So Jack Harbaugh, then an assistant coach at University of Iowa, gives them a pep talk.
"Our thing was, 'We'll attack this day with an enthusiasm unknown to mankind! And don't take any wooden nickels,'" he bellowed on a phone call with reporters today, before breaking character, lowering his voice and adding, "I don't know what a wooden nickel is, but it sounded good at the time.
Did the sibling rivalry, which in the weeks preceding the Super Bowl has resulted in smug word mutations like "Harbowl" and "Superbaugh," begin there in that car over who would give the most effort.
No, the Harbaugh brothers' father, mother, and sister said. There is no rivalry.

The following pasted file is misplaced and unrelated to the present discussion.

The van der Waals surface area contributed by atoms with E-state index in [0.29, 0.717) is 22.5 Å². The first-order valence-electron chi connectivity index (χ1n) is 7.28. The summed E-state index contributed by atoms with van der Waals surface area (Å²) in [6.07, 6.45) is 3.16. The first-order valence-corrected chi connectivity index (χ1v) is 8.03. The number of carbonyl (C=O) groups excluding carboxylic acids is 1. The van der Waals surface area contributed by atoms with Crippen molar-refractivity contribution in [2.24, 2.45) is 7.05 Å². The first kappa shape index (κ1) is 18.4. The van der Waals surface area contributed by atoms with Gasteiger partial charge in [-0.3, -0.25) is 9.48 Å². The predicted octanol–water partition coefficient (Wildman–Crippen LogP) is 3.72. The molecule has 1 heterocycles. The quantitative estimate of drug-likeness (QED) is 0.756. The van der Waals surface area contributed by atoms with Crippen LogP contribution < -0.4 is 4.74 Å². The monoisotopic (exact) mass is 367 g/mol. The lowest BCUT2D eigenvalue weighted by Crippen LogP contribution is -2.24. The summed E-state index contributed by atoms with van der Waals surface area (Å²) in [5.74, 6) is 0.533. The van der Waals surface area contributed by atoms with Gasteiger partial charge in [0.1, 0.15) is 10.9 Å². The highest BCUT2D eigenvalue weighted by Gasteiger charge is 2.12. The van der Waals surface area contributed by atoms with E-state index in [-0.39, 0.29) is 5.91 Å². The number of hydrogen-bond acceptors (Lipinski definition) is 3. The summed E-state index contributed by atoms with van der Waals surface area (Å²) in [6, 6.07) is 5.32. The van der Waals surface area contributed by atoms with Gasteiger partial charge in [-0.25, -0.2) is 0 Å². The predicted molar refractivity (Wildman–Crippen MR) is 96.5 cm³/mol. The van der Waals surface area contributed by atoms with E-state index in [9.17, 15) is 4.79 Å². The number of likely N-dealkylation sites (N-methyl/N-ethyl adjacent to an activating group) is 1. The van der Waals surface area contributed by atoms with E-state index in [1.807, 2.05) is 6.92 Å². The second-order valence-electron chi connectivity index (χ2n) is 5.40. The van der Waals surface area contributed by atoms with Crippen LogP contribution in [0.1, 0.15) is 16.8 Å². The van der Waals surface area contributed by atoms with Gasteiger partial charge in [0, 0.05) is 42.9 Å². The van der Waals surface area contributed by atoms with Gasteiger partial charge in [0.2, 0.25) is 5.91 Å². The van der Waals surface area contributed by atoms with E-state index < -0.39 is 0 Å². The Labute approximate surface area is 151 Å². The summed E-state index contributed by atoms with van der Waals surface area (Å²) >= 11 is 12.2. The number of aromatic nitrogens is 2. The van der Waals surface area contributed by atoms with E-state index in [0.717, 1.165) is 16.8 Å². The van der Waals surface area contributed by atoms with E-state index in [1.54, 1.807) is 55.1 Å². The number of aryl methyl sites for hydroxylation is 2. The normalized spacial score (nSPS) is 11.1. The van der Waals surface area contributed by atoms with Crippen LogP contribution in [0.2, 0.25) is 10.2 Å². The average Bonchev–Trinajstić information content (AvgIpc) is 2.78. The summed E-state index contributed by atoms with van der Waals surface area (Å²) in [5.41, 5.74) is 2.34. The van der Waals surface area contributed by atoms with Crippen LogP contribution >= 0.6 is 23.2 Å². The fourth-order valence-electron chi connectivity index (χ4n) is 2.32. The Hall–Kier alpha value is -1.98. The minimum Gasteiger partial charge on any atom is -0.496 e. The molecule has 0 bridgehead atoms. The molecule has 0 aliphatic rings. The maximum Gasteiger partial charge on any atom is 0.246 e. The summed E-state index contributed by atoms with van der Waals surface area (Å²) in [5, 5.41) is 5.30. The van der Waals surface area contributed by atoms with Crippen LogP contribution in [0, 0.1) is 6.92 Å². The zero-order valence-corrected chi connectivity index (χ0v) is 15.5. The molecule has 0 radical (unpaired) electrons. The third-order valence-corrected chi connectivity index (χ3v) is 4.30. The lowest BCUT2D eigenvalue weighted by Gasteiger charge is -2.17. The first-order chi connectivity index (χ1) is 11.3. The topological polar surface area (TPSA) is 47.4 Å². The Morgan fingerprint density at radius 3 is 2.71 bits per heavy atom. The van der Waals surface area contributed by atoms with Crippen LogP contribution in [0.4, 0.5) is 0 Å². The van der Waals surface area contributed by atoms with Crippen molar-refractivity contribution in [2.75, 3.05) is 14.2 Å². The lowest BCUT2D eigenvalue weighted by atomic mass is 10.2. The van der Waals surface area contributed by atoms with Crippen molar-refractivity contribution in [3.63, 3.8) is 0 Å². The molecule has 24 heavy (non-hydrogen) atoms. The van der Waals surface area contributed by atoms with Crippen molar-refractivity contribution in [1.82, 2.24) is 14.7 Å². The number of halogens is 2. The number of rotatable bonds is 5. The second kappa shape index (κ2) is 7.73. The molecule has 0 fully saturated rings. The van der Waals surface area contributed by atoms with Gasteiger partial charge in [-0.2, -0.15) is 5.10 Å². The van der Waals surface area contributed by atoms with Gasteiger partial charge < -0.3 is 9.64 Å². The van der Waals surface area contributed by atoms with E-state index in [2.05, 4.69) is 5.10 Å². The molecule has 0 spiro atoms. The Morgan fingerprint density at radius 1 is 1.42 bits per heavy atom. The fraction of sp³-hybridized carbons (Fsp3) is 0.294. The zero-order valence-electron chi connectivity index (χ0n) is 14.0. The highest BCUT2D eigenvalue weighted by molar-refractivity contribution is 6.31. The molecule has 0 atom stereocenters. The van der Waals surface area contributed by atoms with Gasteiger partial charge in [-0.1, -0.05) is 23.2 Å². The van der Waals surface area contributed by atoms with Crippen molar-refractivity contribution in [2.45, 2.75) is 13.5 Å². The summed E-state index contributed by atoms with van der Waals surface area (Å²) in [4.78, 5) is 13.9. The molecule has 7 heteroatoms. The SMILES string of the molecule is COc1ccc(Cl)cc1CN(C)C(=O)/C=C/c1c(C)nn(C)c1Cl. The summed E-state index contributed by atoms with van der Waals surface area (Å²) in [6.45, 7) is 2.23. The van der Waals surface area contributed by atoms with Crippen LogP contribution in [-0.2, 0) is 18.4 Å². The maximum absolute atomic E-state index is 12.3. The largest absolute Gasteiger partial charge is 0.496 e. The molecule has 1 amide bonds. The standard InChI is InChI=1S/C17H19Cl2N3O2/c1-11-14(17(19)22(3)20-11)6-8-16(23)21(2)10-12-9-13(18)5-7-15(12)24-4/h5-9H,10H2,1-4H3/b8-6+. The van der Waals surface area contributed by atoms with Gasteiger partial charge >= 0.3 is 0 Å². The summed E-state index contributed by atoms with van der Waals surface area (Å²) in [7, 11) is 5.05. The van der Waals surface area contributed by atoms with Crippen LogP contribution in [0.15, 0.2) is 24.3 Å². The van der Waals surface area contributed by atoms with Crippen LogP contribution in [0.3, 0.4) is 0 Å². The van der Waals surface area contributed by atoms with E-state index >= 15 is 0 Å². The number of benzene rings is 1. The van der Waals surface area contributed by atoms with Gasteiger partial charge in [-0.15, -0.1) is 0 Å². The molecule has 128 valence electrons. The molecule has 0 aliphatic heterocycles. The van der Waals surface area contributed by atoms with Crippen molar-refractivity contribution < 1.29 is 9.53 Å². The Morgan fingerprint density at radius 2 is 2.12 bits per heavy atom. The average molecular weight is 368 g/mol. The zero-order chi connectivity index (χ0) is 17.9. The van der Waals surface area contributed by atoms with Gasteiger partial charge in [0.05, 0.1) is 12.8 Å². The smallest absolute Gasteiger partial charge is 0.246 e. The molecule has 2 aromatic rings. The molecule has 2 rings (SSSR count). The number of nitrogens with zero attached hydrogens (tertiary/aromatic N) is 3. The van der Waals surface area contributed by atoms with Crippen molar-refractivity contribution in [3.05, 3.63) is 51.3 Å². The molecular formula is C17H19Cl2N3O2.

Though the boys competed with one another, they were not raised to be combatants. (But that didn't stop John from pranking the conference call and, introducing himself as "John from Baltimore", asking: "Is it true that both of you like Jim better than John?" Jacki Harbaugh, who insisted she was a neutral party, grabbed her husband and started toward the phone, but their daughter could tell it was her brother's voice and identified him.)
Jealousies stemming from parental comparisons – such as Jim is a better athlete, or John is much smarter – did not happen because Jack and Joani Harbaugh made a conscious decision not to pit their boys against each other
"To make a comparison demeans," Jack Harbaugh said. "We choose to look at them similarly."